Structurally, the book alternates between chapters set in 2002, depicting the travails of a gifted but broken young man stuck inside his own head; and chapters set in his childhood, showing how he got to be this way. As noted above, I was a bit nonplussed by how on-the-mark some of the childhood scenes were, down to details like fantasizing about how other people will be amazed by this text adventure you're writing, or feeling deep shame after ignoring a "nerdy" friend in hopes of pursuing some higher social station. But, on balance, I had a much better time of things than Eric: his parents divorced, he didn't have the refuge of a church or other alternative community apart from school, and he suffered the kind of humiliation I would only have nightmares about.
In general, I strongly preferred the modern chapters to the historic ones, but they make the book as a whole much better than it would be without them. It gives you a more complete picture of Eric as a human being: he isn't just this borderline-sociopathic hermit ignoring his millions while playing Metroid Prime; he was a person who loved computers from an early age, who never totally fit in, and who continued to amplify both of those traits more and more as he grew older. It also shows how the relationships of his youth led to his calculated courtship of Maya; he sets out "to hack the girlfriend problem" once he begins to notice girls, and while those early attempts end in miserable failure, he never loses his faith in the idea that relationships are a problem that can be solved: you just need to learn the right words, said in the right order, similar to an incantation spoken in the Tomb of Morbius, in order to "win" your prize.
Hrm... looking over what I've written so far, I realize that I've failed to mention one critical point: this book is funny. Often funny in the discomfort-comedy vein, but it's also filled with wry exposition and clever phrasing. The protagonist is an ironist who sees his own irony and gestures towards it ironically until it becomes funny again.
It's also very well written. Here are a few sentences that particularly resonated with me: largely because of their subject matter, but also because of how well-formed they are, giving stunning clarity into Eric's personality with relatively few words:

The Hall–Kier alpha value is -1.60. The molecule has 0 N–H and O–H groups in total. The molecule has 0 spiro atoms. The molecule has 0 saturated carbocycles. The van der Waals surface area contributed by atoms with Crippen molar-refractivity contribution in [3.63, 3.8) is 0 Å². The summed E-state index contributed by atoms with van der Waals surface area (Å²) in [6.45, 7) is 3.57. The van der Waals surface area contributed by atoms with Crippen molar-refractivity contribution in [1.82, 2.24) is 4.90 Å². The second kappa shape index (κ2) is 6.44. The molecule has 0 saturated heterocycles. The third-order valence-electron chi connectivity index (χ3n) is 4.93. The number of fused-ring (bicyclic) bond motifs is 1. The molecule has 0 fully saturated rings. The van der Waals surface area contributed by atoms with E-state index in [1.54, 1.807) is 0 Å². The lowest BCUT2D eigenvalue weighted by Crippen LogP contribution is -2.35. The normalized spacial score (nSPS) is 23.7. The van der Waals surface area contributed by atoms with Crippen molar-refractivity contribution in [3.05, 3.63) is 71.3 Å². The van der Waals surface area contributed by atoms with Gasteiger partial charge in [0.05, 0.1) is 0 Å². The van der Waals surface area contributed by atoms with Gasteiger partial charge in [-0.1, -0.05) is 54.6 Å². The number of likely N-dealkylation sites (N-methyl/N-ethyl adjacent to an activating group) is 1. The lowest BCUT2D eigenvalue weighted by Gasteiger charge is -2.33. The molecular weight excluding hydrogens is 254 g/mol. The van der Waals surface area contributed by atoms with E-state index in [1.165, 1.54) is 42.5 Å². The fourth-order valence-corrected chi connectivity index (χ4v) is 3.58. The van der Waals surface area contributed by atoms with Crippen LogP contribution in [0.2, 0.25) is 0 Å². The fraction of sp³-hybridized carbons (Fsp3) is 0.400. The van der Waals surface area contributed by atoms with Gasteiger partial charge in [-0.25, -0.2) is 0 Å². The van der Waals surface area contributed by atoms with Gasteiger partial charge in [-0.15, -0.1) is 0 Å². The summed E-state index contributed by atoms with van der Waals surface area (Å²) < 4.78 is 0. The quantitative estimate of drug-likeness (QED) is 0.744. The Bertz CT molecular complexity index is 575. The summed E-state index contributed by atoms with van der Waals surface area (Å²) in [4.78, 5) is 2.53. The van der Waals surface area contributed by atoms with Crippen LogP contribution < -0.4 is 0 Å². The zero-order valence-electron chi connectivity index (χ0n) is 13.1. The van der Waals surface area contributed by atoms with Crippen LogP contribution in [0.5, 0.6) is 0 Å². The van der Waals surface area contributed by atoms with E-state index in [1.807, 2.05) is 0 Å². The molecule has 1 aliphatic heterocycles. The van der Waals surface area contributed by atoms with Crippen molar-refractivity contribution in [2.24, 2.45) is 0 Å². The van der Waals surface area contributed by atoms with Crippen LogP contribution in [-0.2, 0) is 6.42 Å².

I'm not sure exactly how much time has passed since my last unwise attempt at social contact, but the number of days modulo three must equal two because I'm getting a burrito.
I turned the fantasy over in my mind, adding details, refining the characterization. Every twist in the program's design, each new puzzle and contrivance, was tested against Bronwel Oberfell. Sometimes the dream would be interrupted by an error message, and I would get out of bed and look over the code. I caught a few bugs that way.
I still haven't found anything that keeps anxiety at bay as reliably as coding: the possibilities and ramifications branch outward to colonize all of your available brainspace, and the syntax of the language gives direction to your twitches and impulses and keeps them from firing off into panic.
For a while Hannah Provonost needed someone, and I made myself into the person that she needed, and while it wouldn't scale it was at least a proof of concept.
Fantastic stuff. The author is clearly someone intimately familiar with not only the jargon of software development, but its meaning and ramifications as well. I'm not sure how salable a skill that is (there can't be that many people out there who really grok this stuff), but I for one am delighted to read it.
The book ended up not being quite what I expected, but it was still pretty remarkable. I get the feeling that I'm one of the few people who will resonate with this story in quite the way I did, but who knows, maybe that's my own megalomania speaking. It certainly doesn't require an intimate understanding of a programmer's mind, and hey, maybe it will even help other people fathom our weird way of perceiving the world. Anyways: apart from the subject matter, it's a darkly humorous look at a very flawed man stumbling into adulthood, and succeeds in telling a story that covers a familiar plot arc in a very unique way.